Some students are having to travel to different boroughs for school as New York City recovers from Sandy.
A week and a half after Sandy swept waterfront homes into the sea and knocked out power for millions across the New York region, the nation's largest school system is struggling to get thousands of children back in the classroom.
Most of New York City's 1,750 public schools opened Monday and its 1.1 million students returned to school.
But 56 schools remained closed either because the buildings were damaged or because they still lacked electricity. Another 28 schools were operating without heat. Students from the still-closed schools were given relocation assignments, and told to report to new schools on Wednesday or Thursday. Just 30 percent showed up Thursday.
A local PTA official said that for children from neighborhoods most devastated by Sandy, the city Department of Education's plan to have students report to their old schools to be bused to distant neighborhoods makes little sense.
"It's almost impossible because most of us are not living there and have lost our cars," said Maud Smith, the co-president of the PTA at the Belle Harbor School in the Rockaways.
Students from Belle Harbor School, also called Public School 114, were told to report there at 7 a.m. to be bused to one of three schools in different Queens neighborhoods. Just 4 percent showed up.
"It's very nice that we have these schools that are willing to take us. But we're not living in the Rockaways," Smith said.
She said the storm damaged almost every house in Belle Harbor, forcing families to take refuge elsewhere. Smith herself has moved in with her sister in Rockville Centre on Long Island and has enrolled her three children there. She hopes to return to her house and her school but has no idea when either will be habitable.
"We would like to know what the process is of getting back to our homes and what was the damage to the school," she said.
Students from another school in Rockaway, Scholars' Academy, were told to report to two schools in the East New York section of Brooklyn, an area that some parents fear is unsafe.
"I'm nervous," Scholars' Academy parent Lisa Bongiovanni told a reporter on Wednesday. "I know there are a lot of halfway houses. It's a struggling area."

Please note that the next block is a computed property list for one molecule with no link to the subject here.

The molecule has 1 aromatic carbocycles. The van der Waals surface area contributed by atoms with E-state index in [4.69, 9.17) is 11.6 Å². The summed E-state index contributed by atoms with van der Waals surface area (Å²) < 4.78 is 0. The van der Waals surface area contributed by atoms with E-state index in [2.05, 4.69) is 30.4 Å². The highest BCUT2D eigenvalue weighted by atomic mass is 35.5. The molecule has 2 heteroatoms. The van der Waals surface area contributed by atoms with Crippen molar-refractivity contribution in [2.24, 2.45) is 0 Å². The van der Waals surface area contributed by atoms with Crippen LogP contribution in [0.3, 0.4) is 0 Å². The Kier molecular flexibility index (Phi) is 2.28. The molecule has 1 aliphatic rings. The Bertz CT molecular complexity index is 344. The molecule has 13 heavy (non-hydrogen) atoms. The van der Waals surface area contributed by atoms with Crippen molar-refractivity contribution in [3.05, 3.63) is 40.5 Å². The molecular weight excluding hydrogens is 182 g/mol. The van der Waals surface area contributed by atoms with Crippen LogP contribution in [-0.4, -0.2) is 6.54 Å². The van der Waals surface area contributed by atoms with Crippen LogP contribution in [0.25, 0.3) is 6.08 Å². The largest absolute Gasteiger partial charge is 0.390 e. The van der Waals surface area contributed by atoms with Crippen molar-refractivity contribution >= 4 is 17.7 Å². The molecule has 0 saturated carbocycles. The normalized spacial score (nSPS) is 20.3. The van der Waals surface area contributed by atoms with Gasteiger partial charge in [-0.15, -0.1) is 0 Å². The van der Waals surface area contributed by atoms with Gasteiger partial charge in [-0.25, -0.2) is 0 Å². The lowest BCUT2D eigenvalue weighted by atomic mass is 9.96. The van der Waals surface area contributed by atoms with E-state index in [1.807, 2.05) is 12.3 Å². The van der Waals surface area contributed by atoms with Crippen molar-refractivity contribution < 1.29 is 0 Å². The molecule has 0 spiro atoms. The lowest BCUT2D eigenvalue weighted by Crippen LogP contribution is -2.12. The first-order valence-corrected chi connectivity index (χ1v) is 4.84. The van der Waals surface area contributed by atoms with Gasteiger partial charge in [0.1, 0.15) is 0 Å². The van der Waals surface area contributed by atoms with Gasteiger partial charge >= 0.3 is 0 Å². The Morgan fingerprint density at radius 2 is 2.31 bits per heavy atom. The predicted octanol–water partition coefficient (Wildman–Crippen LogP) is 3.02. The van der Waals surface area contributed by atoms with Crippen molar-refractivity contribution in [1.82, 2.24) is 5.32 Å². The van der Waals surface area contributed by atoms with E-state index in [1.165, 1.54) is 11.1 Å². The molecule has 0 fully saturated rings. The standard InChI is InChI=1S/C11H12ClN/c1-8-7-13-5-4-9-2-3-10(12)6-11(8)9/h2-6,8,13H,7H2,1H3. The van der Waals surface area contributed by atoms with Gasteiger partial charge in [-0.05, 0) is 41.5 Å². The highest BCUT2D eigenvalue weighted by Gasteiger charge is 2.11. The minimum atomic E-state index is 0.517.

The city education department is providing school buses for some but not all students at relocated schools.
Veronica Ravenell, who lives in hard-hit Coney Island, said it took her an hour on two city buses to get her 9-year-old son Matthew to his newly assigned school, Intermediate School 281 in Bensonhurst, on Thursday. She wasn't sure she would bother on Friday.
"They really didn't do any work in school," Ravenell said. "They're not fully getting the education they need."
Elsewhere in the region, schools are reopening slowly as well.
The New Jersey Education Department said more than three-fourths of the state's schools would be able to open by Thursday but not all of them were. Some were closed because of the nor'easter that hit on Wednesday and some were already scheduled to be closed.
Some districts with badly damaged schools were making other arrangements. In Moonachie, a small town in northern New Jersey's Bergen County, classes were moved to nearby Wood-Ridge. In Lavallette on the shore, there were plans to hold classes in a nearby church starting next week.
New York City students at some shared schools were crammed into makeshift classrooms in gyms and cafeterias, and the Department of Education was struggling to devise new bus routes to ferry students to class.
"We have had some problems," Deputy Chancellor Kathleen Grimm said. "Some buses were late. By and large, I think it worked pretty well."
Some students and teachers were making the best of a bad situation.
Marie Sirotniak, a reading teacher at the still-closed Public School 15 in the Red Hook section of Brooklyn, stood outside of PS. 15's host school several blocks away on Thursday to welcome students.
"They miss their school, and the community still has no power and no heat, so they're coming from homes that have been dealing with this disaster, and then to have the one place that's consistent in their lives, which is P.S. 15, not be there — it's been jarring but they've been just bouncing back amazingly," she said.
Angelo Melendez dropped off his 7-year-old son Angelo Jr. and said the youngster was glad to be back at school.
"He said there's about three second-grade classes combined, learning together," Melendez said. "He said it was cool."
Millennium High School, which occupies three floors of a financial district office tower whose basement flooded in the storm, has been relocated to two schools elsewhere in downtown Manhattan. Parents' Association co-president Tara Silberberg said parent volunteers carrying red umbrellas met the students as they came out of the subway on Wednesday and guided them to their new schools. "They were so happy to see each other," she said.
But Silberberg said Millennium's 700 students don't know when they can return to their old school and can't even get access to their lockers where they left everything from school projects to college application letters.
"They're in a quarter of the space that they usually are," she said. "There is no timeline, and we don't know what to expect. It is extremely frustrating."
Associated Press reporter Geoff Mulvihill in New Jersey contributed to this report.
Copyright Associated Press / NBC New York